There is a lot of talk about this being the wettest winter in Seattle history, including stories in the Seattle Times and on local TV stations. But, as in everything, there are subtleties, and such details may rob this year of the number one title.
The record winter talk was started by my colleagues at the National Weather Service, who noted in their twitter feed that during the last 24 hr Seattle had achieved a record rain total for December, January, and February (see details below for numbers as of this morning) for the period going back to 1894. At that point we were ahead by .01 inch, but we got a lot more rainfall today and there will be more during the rest of the month.
The biggest reason we broke the record was our extraordinarily wet December (11.21 inches, 5.86 inches above normal).
Now although some folks might think of December, January, and February as winter, it really doesn't represent meteorological winter in the Northwest or astronomical winter by the normal definition. November is a big rain month in our area, so lets look at the November through February total, which is much more meaningful (thanks again to Logan Johnson of the Seattle NWS office for these numbers). A somewhat different story, with this year falling back to fourth place (yes, still impressively wet!).
Today we had nearly a half-inch in addition and more rain will fall this month. There is a very good chance we will move into second or third place, but I suspect our chances of moving into first place are slight, with an extensive dry period ahead this week.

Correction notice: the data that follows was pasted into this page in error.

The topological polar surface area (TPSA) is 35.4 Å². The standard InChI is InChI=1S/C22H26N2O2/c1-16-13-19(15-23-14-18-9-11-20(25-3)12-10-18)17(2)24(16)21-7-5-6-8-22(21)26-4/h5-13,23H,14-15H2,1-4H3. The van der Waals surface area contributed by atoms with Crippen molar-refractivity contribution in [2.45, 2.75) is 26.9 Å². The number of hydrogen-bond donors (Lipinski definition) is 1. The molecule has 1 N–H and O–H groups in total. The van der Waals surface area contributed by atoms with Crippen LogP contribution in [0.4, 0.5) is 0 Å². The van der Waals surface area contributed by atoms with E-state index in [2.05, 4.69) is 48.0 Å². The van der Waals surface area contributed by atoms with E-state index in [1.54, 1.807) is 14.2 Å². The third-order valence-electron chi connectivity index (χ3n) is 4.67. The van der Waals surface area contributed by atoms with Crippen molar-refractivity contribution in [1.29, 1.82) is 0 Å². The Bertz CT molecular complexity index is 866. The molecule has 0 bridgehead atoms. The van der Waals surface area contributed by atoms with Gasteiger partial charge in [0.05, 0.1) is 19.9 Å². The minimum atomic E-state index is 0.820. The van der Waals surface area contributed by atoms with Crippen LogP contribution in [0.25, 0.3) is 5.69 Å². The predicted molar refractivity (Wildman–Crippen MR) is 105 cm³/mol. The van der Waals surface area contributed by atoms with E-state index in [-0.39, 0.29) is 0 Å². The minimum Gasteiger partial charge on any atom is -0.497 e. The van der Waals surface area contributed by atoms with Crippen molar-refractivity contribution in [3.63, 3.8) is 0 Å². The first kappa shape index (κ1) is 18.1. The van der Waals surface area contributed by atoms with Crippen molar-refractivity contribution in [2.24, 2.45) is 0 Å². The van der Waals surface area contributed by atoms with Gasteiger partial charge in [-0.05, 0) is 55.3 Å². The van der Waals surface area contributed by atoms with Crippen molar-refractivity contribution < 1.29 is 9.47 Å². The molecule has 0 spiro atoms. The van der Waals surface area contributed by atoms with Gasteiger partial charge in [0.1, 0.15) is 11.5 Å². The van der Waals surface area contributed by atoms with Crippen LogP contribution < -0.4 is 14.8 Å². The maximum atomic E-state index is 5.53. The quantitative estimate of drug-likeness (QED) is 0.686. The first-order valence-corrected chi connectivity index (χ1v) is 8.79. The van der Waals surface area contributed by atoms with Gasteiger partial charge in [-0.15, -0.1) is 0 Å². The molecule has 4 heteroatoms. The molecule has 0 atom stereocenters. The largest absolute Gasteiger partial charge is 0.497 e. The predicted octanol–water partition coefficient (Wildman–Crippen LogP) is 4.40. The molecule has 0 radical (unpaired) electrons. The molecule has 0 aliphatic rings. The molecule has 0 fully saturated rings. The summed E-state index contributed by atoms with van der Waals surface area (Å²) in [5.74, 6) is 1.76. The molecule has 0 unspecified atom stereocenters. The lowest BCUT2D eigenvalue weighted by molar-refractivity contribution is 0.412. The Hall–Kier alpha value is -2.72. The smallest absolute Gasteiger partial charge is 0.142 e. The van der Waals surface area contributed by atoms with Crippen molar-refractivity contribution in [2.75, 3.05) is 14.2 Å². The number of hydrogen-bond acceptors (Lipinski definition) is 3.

But using November 1 is still a bit artificial. Let's try using the start of the water year, October 1. That makes more sense, since we tend to be quite dry before that and many years see serious rain starting by mid-October. Again, the National Weather Service to the rescue....here are the totals since October 1st. Wow...we are in second place! Impressive. But we are quite a bit behind the leader (1951).
Now the competitive folks among you are asking, might we beat 1951 later in the season? It is possible, but we are starting 1.4 inches behind and next week will be pretty dry.
Any way you cut it, this has been a very wet winter...certainly in the top 5. But I would refrain from giving us the number one title, as some local media are trying to do. What makes it even more impressive is that this is a strong El Nino year, which generally results in modestly below normal precipitation after January 1.
Public talk on March 16th in Seattle to raise funds for KPLU: Weather Forecasting: Humanity's Greatest Achievement?
I will be giving a talk on March 16th at 7:30 PM in Kane Hall on the UW campus on the history, science, and technology of weather forecasting. It
should be a fun presentation that will trace the development of weather
prediction from ancient times until now, including some offbeat aspects
you might not have heard about. The history of forecasting is quite
fascinating, including characters like Aristotle, Benjamin Franklin,
Captain Robert Fitzroy, and many others. Modern weather prediction is
perhaps humanity's greatest achievement, using the most powerful
supercomputers and billion-dollar satellites, dealing with phenomena
from the microscopic to the planetary scales. Weather forecasting is not
only science; there is a religious element to it as well and
represents a task that can only be accomplished when mankind works
together. The talk will end by describing how weather prediction
technology is being used to help understand and plan for climate change.
This talk is being given as a fundraiser to help raise the money needed to keep public radio station KPLU alive. General admission tickets will be $ 100 and VIP tickets that include dinner are $1000. If you are interested in purchasing tickets, you can sign up here.
Whether KPLU will survive depends upon the station raising 7 million dollars by June 30th. If they do, an independent KPLU will born and your favorite KPLU programming will be maintained and expanded. If KPLU fails to raise the funds, the station will be purchased by KUOW, which will fire the staff and take over the transmitters.